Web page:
2.4 High-Energy Diffraction Microscopy (HEDM)
There are several diffraction-based techniques that use synchrotron X-rays to map polycrystalline microstructures at various levels of resolution (Rollett and Barmak 2015). high-energy diffraction microscopy (HEDM) is one class of those techniques that itself exists in two major variants. One of these is known as near-field HEDM (nf-HEDM) because the detector is placed relatively close to the sample such that the locations of diffraction spots are as sensitive to the point of origin of the diffracted beam in the sample as it is to the diffraction order (i.e., which crystallographic plane). The sample is rotated in front of the beam to excite a large (at least 20) number of beams from each location; the beam is generally planar, to limit the number of spots in each view. A simulated annealing algorithm sifts through the potential orientations in the material to match as large a fraction of the spots as possible and index the orientation at each point in a regular grid (Li and Suter 2013). The far-field variant of HEDM (ff-HEDM) acquires data from a detector whose position is far enough from the sample that Bragg rings are obvious, which greatly facilitates indexation of orientations, but close enough such that deviations of individual spots from the standard position give information on both the center of mass of each diffracting grain and the (average) elastic strain (Bernier et al. 2011). Again, the sample is rotated in front of the beam so that the spot position varies as each grain rotates around the rotation axis. The reconstruction provides information on each grain in a similarly nondestructive manner to nf-HEDM with additional information about the state of elastic strain but not a 3D orientation map (by analogy to EBSD (Schwartz et al. 2000).
Quoting from Rollett and Barmak (2015), there now exists a way to reconstruct “the orientation map of a material from diffraction data acquired with high energy x-rays that can penetrate the full cross-section of a sample up to about 1 millimeter thickness. This means working with beams with energies between 10 and 100 keV that may be focused or parallel, monochromated or broad (white) spectrum and so on. One essential difference between such a technique and other orientation mapping methods, e.g., EBSD (Schwartz et al. 2000), is that illumination of a volume with many grains means it is infeasible to obtain an individual diffraction pattern for each point. Instead, one must infer the orientation of each point by fitting to the entire set of points in real space that have contributed to a (large) set of diffraction patterns. To set the scene for this method, it is convenient to contrast “far-field” from “near-field” approaches. In far-field synchrotron microscopy, the detector is placed of order 1 m away from the sample (for energies in the range 20–100 keV) such that several Bragg rings are imaged. Orientation mapping in 3D that distinguishes grain shapes from merely centers of mass, however, requires the near-field approach in which the detector (or effective imaging surface) is placed at distances of a few millimeters from the specimen, such that many diffraction peaks are acquired up to a high order of reflection. A flat monochromatic beam illuminates the entire cross section of a sample, which is generally a wire no more than 1 mm in diameter. For both ff- and nf- approaches, the sample is rotated in 1° (or less) steps through a range of 180°, and a diffractogram is acquired at each rotation angle integrated over the interval to ensure that all points in the illuminated volume contribute equally to the dataset as a whole. This data acquisition process results in a large set of diffractograms for each layer, all of which contain information from (potentially) all locations. Note that no specimen preparation is required.”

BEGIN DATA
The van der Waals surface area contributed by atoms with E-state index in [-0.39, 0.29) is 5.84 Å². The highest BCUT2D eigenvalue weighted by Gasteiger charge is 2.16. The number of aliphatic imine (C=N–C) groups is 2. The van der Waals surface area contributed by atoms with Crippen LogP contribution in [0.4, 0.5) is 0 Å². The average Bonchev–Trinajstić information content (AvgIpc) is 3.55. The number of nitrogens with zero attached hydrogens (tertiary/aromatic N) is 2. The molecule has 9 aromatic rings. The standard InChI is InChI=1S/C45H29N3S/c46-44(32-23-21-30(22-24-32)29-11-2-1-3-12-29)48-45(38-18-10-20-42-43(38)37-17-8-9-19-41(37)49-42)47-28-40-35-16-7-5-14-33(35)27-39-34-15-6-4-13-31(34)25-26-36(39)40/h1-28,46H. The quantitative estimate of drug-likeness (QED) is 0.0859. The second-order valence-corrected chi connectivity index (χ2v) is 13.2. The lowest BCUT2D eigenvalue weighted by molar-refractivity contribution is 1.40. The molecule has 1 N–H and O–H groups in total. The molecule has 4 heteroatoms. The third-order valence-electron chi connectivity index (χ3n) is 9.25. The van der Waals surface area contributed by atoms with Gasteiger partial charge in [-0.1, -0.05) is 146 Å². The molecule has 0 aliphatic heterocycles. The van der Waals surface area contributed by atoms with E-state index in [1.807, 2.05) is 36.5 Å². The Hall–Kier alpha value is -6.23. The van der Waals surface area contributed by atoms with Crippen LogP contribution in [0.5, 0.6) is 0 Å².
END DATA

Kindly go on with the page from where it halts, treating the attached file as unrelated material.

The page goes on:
In ff-HEDM, precession of diffraction spots around the rotation axis provides information on the center of mass of each diffracting grain. The deviation of spots from their nominal locations on each ring provides information on elastic strain. The reconstruction of an orientation map consists in searching orientation space for all locations in the illuminated layer simultaneously while using the match between simulated diffraction spots and measured spots as the measure of completeness or confidence in the result (Bernier et al. 2011; Sharma et al. 2012a, b). For the nf-HEDM approach, Li and Suter (2013) built upon multiple previous works to devise an efficient, multiscale method for performing reconstructions and arriving at a 3D orientation map as a stack of layerwise maps. This provides direct information on grain shape but does not resolve elastic strain; the typical resolution is 0.1° in orientation with 2 μm in each layer and 4 μm in the stacking direction. These limits are determined by the detector resolution and beam thickness, respectively. A variant of HEDM can be described as very-far-field HEDM (Lienert et al. 2011), in which a single diffraction spot is imaged on a detector placed a few meters from the sample such that its shape can be monitored as a function of time, temperature, loading, etc.